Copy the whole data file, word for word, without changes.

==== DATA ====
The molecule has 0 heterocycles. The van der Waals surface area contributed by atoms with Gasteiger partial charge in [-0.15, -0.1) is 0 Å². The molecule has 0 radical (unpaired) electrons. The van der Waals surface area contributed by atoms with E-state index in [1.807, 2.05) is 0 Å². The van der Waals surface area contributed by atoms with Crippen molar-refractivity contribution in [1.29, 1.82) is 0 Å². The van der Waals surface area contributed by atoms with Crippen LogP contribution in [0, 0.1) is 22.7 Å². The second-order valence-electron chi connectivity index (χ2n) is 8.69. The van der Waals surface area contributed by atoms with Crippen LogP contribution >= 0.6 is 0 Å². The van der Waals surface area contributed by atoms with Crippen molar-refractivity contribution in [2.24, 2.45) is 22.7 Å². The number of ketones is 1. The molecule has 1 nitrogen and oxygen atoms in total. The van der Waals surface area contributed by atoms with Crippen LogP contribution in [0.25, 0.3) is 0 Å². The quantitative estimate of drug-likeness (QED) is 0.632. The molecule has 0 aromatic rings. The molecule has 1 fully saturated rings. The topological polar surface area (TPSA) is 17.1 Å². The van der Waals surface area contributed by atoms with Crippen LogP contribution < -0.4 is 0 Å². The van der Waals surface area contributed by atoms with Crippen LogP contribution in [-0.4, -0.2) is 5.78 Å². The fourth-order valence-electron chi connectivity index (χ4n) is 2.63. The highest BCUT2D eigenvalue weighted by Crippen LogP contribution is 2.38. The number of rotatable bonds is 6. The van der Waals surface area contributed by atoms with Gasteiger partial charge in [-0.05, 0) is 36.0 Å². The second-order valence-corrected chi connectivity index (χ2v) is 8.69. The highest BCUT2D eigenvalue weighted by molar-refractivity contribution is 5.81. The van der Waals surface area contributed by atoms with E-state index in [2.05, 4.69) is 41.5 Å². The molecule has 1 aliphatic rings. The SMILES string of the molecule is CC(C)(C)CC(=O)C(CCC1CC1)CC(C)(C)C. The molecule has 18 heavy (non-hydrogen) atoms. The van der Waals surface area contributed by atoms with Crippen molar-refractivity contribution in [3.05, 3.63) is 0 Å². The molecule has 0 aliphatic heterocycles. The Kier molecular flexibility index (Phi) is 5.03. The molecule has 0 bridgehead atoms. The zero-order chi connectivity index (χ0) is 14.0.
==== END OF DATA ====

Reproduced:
The molecule has 0 heterocycles. The van der Waals surface area contributed by atoms with Gasteiger partial charge in [-0.15, -0.1) is 0 Å². The molecule has 0 radical (unpaired) electrons. The van der Waals surface area contributed by atoms with E-state index in [1.807, 2.05) is 0 Å². The van der Waals surface area contributed by atoms with Crippen molar-refractivity contribution in [1.29, 1.82) is 0 Å². The van der Waals surface area contributed by atoms with Crippen LogP contribution in [0, 0.1) is 22.7 Å². The second-order valence-electron chi connectivity index (χ2n) is 8.69. The van der Waals surface area contributed by atoms with Crippen LogP contribution >= 0.6 is 0 Å². The van der Waals surface area contributed by atoms with Crippen molar-refractivity contribution in [2.24, 2.45) is 22.7 Å². The number of ketones is 1. The molecule has 1 nitrogen and oxygen atoms in total. The van der Waals surface area contributed by atoms with Crippen LogP contribution in [0.25, 0.3) is 0 Å². The quantitative estimate of drug-likeness (QED) is 0.632. The molecule has 0 aromatic rings. The molecule has 1 fully saturated rings. The topological polar surface area (TPSA) is 17.1 Å². The van der Waals surface area contributed by atoms with Crippen LogP contribution < -0.4 is 0 Å². The van der Waals surface area contributed by atoms with Crippen LogP contribution in [-0.4, -0.2) is 5.78 Å². The fourth-order valence-electron chi connectivity index (χ4n) is 2.63. The highest BCUT2D eigenvalue weighted by Crippen LogP contribution is 2.38. The number of rotatable bonds is 6. The van der Waals surface area contributed by atoms with Gasteiger partial charge in [-0.05, 0) is 36.0 Å². The second-order valence-corrected chi connectivity index (χ2v) is 8.69. The highest BCUT2D eigenvalue weighted by molar-refractivity contribution is 5.81. The van der Waals surface area contributed by atoms with E-state index in [2.05, 4.69) is 41.5 Å². The molecule has 1 aliphatic rings. The SMILES string of the molecule is CC(C)(C)CC(=O)C(CCC1CC1)CC(C)(C)C. The molecule has 18 heavy (non-hydrogen) atoms. The van der Waals surface area contributed by atoms with Crippen molar-refractivity contribution in [3.05, 3.63) is 0 Å². The molecule has 0 aliphatic heterocycles. The Kier molecular flexibility index (Phi) is 5.03. The molecule has 0 bridgehead atoms. The zero-order chi connectivity index (χ0) is 14.0.